California grows a mind-boggling amount of the nation's produce: 99 percent of artichokes, 97 percent of kiwis, 97 percent of plums, 95 percent of celery, and on and on. That's why the record-breaking drought (yes, it's finally raining—no, it won't help much!) can affect your grocery bill, even if you live nowhere near California. But with almonds—the state's most lucrative agricultural export—the effect could reverberate for years.
Sure, almond milk lattes and almond butter could get more painful on your health-conscious wallet, but California's thirsty almond trees also reveal a bigger fight over water in an increasingly thirsty state. California now grows 80 percent of the world's almonds. The almond trade has become so lucrative that we're growing them in the desert—and that, unsurprisingly, has come back to haunt us.
The fact is that almonds are especially ill-equipped to make it through drought. Farmers are already making the difficult decision to let fields lie fallow this year to conserve water. With crops like tomatoes and cotton, they could start planting again next season, but almond trees take years to mature before they bear nuts. Bulldozing an almond tree would be devastating for a farmer for years. And it's already happening as the drought chokes up the area's water supply.
Greener days for almond trees in 2007. AP Photo/Ben Margo
The forces that led to California's almond trade are much larger than poor planning from any individual farmer, and Joaquin Palomino's recent piece in the East Bay Express does an excellent job of chronicling them. In one particular corner of the Central Valley, called the Westlands, irrigation has transformed desert into bountiful farmland. Improved irrigation techniques have also been touted for increasing almond yields—all to go along with the world's rising almond demand. On the face of it, this seems like a miraculous triumph of technology. But it hasn't changed the fact it's in the middle of desert.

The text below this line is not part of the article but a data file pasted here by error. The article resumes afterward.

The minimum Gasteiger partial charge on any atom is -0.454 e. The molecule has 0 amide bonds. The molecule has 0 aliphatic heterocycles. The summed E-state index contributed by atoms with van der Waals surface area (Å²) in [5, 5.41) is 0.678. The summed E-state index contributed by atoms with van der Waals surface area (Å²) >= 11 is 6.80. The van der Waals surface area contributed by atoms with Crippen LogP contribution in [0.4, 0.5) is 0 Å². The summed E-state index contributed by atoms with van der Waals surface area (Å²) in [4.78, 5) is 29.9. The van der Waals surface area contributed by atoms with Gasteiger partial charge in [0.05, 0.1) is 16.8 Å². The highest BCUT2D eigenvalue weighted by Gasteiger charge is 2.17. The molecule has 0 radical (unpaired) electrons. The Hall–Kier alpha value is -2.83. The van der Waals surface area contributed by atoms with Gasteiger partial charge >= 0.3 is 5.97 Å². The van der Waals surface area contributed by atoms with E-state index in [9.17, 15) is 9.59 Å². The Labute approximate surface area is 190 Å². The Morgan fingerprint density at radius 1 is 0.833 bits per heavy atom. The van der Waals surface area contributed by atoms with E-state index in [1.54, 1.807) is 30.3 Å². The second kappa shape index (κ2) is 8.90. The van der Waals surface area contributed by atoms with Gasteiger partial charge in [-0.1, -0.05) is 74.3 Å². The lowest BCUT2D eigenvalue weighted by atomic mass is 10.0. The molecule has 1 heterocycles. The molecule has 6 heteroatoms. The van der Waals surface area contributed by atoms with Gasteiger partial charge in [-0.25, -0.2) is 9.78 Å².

"It's really an area that should have never been farmed," Richard Walker, a retired UC Berkeley geography professor, told the Express. And especially not farmed with almonds. Even with the more efficient irrigation techniques, almond trees still use about twice as much water as cotton and tomatoes.
An almond storehouse in California. AP Photo/Roger J. Wyan
As devastating as the current drought is in the short-term, it leads us to a crossroad. Farmers tending to mature almond trees have little incentive to switch to another crop—unless they are forced to by tree-killing drought. The future of farming in Westlands also depends on the controversial Bay Delta Conservation Plan, which would upgrade the system bringing water from the Sacramento-San Joaquin Delta for irrigation. The 34,000-page plan is currently up for public comment.
One idea is that to stop irrigating the land and retire the Westlands from agriculture. (The dominance of almond farming in California requires other imports, including, oddly enough, honey bees from South Dakota to pollinate the trees.) Technological inventions have let us farm land that can't naturally support those crops. We can continue to prop them up, or we can let it go. That's going to be a hard pill to swallow for farmers—but it's a decision that might be made for them, if the drought continues. [East Bay Express]
Top image: Dead almond crop in the Westlands from 2009. AP Photo/Russel A. Daniels